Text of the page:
“I can’t properly put onto words the excitement and inspiration I got from Christopher Lowther and the BLOODHOUND project! It was absolutely inspiring. I enjoyed every moment of it and I loved the radical examples that he gave. I finally know how a jet engine works! I loved the fact that he said engineering is for anyone and as a girl that really inspired me to try out engineering, because I really enjoy Maths and Mechanics. I hope that the BLOODHOUND breaks the 1,000mph record! Thank you for the opportunity to learn more about the project, it is truly inspiring!” Cherese de Klerk
“Well, you have convinced me that I should change careers and become an engineer!” Aubrey Basson, Principal, Helderberg High School
Wed 9 & Thurs 10 March – Our Lady Help of Christians RC Primary School East Paarl
This is a good school, but funds and facilities are very limited. I visited the school last year and gave a presentation to Grade 7 learners but unfortunately we were unable to get the projector and sound to work, so I had to rely on my laptop instead. The Principal, Mr Brian, is a “petrol head” and was very keen for me to return and was determined that the sound and projector system would work this year, which it did!
The school does not have a hall large enough for the whole school and usually has to use the church situated in the school grounds for assembly, but since it was Lent the Principal thought it inappropriate to use the church for a secular presentation. So the presentation was limited to 78 Grade 7 students in one of the small classrooms. It was very cosy, but allowed great interaction! As ever the children were enthusiastic, full of fun and very well behaved.
I had also promised to run balloon car workshops this year and had managed to accumulate enough kits for the children to construct them in pairs. On Thursday the Grade 7 teachers and I (with the help of my wife, Ann, a retired primary school teacher) ran two sessions, one for each class. The children were really enthusiastic, but while they were constructing the cars, despite working in pairs, they were so quiet and absorbed you could hear a pin drop. What a contrast with my experience in some English schools! Unfortunately, the playground tarmac was too uneven for the balloon cars to work, so had to make do with a cleared space in each classroom. This was no problem for the children – they really appreciated the opportunity. We ran a series of heats and gave prizes to the winning cars in each class.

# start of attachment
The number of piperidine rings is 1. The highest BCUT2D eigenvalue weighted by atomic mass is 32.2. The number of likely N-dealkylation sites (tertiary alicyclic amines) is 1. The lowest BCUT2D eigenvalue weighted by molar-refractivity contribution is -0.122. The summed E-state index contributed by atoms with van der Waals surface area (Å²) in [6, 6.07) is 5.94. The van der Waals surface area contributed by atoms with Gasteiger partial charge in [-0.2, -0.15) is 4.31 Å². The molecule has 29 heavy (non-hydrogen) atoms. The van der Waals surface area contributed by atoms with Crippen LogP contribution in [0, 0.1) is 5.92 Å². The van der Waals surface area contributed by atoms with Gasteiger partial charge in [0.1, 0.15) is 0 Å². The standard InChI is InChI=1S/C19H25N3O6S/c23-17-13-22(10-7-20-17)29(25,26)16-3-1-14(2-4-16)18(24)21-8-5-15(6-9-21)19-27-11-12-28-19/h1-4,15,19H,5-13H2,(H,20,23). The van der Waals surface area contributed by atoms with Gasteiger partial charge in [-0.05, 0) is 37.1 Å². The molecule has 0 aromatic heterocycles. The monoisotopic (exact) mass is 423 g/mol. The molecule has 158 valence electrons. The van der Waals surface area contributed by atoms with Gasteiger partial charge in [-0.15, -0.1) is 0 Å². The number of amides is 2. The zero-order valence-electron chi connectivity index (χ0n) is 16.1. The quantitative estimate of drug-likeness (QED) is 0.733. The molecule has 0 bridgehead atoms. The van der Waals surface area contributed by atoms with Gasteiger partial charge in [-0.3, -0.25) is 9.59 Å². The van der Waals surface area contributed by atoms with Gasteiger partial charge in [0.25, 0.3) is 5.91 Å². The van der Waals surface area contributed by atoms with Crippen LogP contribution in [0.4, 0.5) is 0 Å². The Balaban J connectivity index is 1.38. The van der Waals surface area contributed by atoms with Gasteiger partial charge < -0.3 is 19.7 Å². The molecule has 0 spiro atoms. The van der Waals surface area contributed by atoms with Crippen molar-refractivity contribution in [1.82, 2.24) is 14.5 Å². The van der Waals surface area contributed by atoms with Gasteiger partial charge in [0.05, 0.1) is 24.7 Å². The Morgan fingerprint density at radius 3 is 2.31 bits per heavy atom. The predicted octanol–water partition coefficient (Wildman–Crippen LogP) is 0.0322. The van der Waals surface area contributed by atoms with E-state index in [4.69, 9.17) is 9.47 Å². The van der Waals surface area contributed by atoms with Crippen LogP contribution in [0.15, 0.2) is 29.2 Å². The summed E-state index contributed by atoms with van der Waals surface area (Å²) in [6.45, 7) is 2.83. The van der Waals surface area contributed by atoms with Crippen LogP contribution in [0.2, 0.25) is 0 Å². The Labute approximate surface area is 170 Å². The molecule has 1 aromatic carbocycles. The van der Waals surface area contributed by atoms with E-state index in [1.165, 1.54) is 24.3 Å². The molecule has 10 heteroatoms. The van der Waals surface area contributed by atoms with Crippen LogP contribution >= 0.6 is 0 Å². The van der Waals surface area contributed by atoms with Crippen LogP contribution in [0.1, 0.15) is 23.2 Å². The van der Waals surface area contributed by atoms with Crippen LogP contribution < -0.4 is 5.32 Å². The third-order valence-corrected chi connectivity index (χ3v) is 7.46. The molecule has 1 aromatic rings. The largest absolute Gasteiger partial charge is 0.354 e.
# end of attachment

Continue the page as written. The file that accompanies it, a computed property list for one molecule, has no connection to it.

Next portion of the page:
This was a most rewarding couple of days spent with children with limited means but fantastic energy for life! I hope to return next year to visit the next set of Grade 7 students.
Monday 14 March – Paarl Boys Primary School
Our farmer’s wife Tania, whose son Henrie attends Paarl Boys Primary School, was determined that I should visit his school to give a presentation. The school was founded in 1955 when Paarl Boys High became too large to accommodate the younger children. Paarl Boys High School itself is one of the oldest boys school in Paarl, having been founded in 1868, and teaches traditional values. The Principal, Henco Bester, and Head of Science made me very welcome and expressed their great support for the visit. The 120 boys from Grades 4 to 7 were enthusiastic, boisterous and full of questions and really up for it!
Tuesday 15 March – Worcester Gymnasium
Worcester is a small market town 40 minutes east of Paarl and the other side of the Drakenstein Mountains. It is hotter and drier than Paarl and since there had been no rain during the previous winter the surrounding farmlands were parched to a deep yellow brown. However, on the day of my visit it was cool and cloudy.